End-of-Year Strategies: Simple Tax Tips

There are some things you can do between now and the end of the year to positively affect your tax burden for the year. Here is an overview.

The tax year will end in a few short weeks. But if you’re like most taxpayers, you won’t even think about your personal income tax payments until late January at the earliest, or late April for the true slackers! But there is some benefit to thinking about your 2016 taxes within the next few weeks. There are some things you can do between now and the end of the year to positively affect your tax burden for the year. (As always with tax information, this article is for informational purposes only and should not be considered tax advice.)

Let’s start with when you do your taxes. Many taxpayers use their tax withholdings as a sort of mini-savings plan, putting aside too much throughout the year so that they’ll get a refund. If this is part of your strategy, you will want to file your taxes as soon as possible to regain control of those funds you’ve been loaning, interest-free, to the Federal and State governments. Overpayment throughout the year is a bad financial idea that awards interest to your Uncle Sam that should be going to you. While that interest is unlikely to make a huge difference to your bottom line in any one year, over time, everything adds up.

That aside, here are some steps to take now.

Optimize Your Deductions

Some work now can help you make sure you get the most from your tax deductions. Around the holidays, many are thinking of making charitable donations. While lowering your tax responsibility is rarely the primary impetus for such donations, you can positively affect your tax responsibility if you make your donation by December 31. If there’s no more room under the stairs to hide Santa’s upcoming delivery, clean out your closets and make donations of clothes, furniture, old appliances, and anything else you no longer need or want. Make your donations to a qualified organization, as defined by the IRS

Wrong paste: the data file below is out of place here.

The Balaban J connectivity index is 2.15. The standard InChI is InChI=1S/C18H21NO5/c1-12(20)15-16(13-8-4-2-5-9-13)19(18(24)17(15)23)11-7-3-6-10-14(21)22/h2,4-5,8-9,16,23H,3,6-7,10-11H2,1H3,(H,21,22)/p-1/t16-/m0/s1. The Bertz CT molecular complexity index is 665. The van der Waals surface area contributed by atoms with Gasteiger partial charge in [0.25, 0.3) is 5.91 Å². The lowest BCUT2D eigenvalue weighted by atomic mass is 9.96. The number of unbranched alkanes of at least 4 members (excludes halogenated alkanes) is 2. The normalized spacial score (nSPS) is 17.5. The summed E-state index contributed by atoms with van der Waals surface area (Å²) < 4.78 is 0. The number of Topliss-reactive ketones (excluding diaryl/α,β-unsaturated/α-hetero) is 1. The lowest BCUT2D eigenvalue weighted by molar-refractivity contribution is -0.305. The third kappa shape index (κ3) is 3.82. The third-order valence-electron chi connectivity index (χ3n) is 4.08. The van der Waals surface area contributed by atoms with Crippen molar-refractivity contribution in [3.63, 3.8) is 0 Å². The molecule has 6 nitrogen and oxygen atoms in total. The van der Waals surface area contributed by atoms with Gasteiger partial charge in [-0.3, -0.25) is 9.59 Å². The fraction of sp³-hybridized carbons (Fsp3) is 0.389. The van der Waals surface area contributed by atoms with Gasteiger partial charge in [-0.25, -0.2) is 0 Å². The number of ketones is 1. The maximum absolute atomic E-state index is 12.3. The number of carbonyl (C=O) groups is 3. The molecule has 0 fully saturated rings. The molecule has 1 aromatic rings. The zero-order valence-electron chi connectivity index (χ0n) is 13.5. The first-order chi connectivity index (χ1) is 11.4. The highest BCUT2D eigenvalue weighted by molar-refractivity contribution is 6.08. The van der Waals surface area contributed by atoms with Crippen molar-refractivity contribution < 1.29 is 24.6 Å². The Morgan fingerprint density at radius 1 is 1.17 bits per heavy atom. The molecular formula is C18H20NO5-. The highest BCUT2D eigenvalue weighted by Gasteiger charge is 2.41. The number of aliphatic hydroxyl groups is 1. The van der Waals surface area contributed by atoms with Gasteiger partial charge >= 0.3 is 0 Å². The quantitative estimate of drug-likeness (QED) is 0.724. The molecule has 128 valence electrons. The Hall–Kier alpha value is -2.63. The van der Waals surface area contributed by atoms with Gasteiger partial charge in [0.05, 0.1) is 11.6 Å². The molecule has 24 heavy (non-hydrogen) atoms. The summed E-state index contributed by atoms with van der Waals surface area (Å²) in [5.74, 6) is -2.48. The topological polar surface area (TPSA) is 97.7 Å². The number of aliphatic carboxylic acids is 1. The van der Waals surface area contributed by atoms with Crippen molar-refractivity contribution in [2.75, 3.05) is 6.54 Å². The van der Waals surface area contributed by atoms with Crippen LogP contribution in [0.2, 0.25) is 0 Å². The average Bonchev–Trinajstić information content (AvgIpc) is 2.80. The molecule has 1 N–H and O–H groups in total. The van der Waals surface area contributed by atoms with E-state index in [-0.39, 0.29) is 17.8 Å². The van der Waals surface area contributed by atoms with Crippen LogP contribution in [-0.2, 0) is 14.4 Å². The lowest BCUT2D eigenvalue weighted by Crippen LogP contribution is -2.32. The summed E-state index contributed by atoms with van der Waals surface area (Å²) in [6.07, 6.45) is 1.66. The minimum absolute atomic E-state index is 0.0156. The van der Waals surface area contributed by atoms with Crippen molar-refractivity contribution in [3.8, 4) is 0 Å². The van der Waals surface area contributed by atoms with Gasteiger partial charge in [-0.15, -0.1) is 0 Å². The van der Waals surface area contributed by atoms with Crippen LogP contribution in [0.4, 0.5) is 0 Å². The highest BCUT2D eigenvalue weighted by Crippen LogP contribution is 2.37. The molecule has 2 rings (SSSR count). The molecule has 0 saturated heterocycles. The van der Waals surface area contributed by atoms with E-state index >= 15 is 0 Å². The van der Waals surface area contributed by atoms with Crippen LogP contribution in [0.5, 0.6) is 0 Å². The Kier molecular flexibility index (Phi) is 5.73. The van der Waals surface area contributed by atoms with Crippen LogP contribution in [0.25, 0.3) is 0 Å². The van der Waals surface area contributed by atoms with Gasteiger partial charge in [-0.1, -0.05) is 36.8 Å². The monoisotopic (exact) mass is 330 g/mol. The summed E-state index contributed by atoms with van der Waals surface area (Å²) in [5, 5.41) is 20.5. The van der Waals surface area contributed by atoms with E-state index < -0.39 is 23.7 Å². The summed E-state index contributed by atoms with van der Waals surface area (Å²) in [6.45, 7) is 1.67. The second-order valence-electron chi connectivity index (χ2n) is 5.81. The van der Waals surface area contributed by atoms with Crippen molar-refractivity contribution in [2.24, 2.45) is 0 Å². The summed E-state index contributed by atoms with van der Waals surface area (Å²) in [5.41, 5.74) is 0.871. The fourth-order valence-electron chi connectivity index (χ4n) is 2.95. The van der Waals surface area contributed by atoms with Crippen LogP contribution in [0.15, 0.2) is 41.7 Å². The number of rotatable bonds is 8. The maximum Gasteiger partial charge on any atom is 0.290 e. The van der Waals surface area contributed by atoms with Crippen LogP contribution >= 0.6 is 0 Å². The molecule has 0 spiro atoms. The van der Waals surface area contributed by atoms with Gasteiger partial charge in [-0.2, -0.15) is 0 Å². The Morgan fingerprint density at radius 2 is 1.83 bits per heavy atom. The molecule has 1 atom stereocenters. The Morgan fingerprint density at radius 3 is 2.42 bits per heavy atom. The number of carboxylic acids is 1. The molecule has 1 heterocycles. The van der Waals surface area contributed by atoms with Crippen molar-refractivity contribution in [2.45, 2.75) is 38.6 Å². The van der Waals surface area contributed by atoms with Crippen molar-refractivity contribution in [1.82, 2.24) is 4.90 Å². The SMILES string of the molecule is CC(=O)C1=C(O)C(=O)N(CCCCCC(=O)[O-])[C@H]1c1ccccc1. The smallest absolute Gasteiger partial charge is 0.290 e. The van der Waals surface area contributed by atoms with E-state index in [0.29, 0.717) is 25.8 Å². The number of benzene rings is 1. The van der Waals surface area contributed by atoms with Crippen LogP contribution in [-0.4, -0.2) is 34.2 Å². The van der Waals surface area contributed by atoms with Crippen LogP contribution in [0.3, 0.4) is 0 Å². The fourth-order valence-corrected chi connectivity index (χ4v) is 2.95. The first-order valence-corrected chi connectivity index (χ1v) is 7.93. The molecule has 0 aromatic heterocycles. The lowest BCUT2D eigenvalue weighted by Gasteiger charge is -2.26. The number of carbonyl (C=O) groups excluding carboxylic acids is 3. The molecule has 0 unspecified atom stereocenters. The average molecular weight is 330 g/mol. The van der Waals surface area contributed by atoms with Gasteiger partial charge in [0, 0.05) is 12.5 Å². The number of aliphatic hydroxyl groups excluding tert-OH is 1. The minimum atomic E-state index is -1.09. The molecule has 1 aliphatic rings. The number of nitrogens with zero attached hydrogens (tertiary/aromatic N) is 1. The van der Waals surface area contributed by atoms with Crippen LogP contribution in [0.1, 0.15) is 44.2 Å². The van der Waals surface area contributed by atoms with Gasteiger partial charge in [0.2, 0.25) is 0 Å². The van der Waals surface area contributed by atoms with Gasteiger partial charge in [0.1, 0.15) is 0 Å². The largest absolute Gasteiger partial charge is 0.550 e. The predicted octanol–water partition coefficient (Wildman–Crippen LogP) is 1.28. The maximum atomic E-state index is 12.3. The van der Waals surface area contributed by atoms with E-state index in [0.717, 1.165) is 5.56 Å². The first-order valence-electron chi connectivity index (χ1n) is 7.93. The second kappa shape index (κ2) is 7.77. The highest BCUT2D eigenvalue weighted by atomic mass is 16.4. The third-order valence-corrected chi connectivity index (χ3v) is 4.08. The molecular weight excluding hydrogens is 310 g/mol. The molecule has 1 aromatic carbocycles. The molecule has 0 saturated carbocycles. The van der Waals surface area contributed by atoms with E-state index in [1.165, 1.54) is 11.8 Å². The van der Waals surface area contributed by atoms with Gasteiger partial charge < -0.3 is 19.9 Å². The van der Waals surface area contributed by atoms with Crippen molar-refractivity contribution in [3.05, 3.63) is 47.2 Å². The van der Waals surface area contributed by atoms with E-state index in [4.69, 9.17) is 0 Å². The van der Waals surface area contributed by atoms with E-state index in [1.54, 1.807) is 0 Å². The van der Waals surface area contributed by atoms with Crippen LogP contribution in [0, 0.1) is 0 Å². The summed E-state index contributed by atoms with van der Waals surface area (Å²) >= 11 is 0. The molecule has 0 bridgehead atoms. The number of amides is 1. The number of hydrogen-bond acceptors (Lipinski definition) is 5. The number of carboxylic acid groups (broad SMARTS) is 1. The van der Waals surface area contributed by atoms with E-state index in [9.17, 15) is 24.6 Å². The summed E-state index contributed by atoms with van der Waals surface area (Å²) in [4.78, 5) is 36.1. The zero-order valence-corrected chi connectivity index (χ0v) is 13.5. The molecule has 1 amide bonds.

Also be sure to obtain receipts for non-cash donations. Despite what many think, charitable contributions aren’t typically at the top of the list of items in your filed return that can trigger an audit from the IRS, but exaggerating or inventing donations is both immoral and a bad idea. And any large donations are at the top of the IRS’ list for triggering an audit.

Not Just Cash

Donations don’t have to only be in the form of cash or goods. You can also donate investments, such as shares of a stock, and take a deduction based on the full market value at the time of the gift. There are some restrictions on doing this, and the transaction can be a little more complicated. If you work with an advisor, talk to them about the best way to make this kind of donation and what it will mean for your tax liability.

You know that the interest you pay on your mortgage is tax deductible, but what you might not know is that if you’re in position to do so, you can pay 2017’s January mortgage bill and deduct that interest in 2016, as long as the payment is made by December 31. The same is true for property tax payments, which you can make in advance as well.

When it comes to your taxes, like anything else, advance preparation can pay dividends.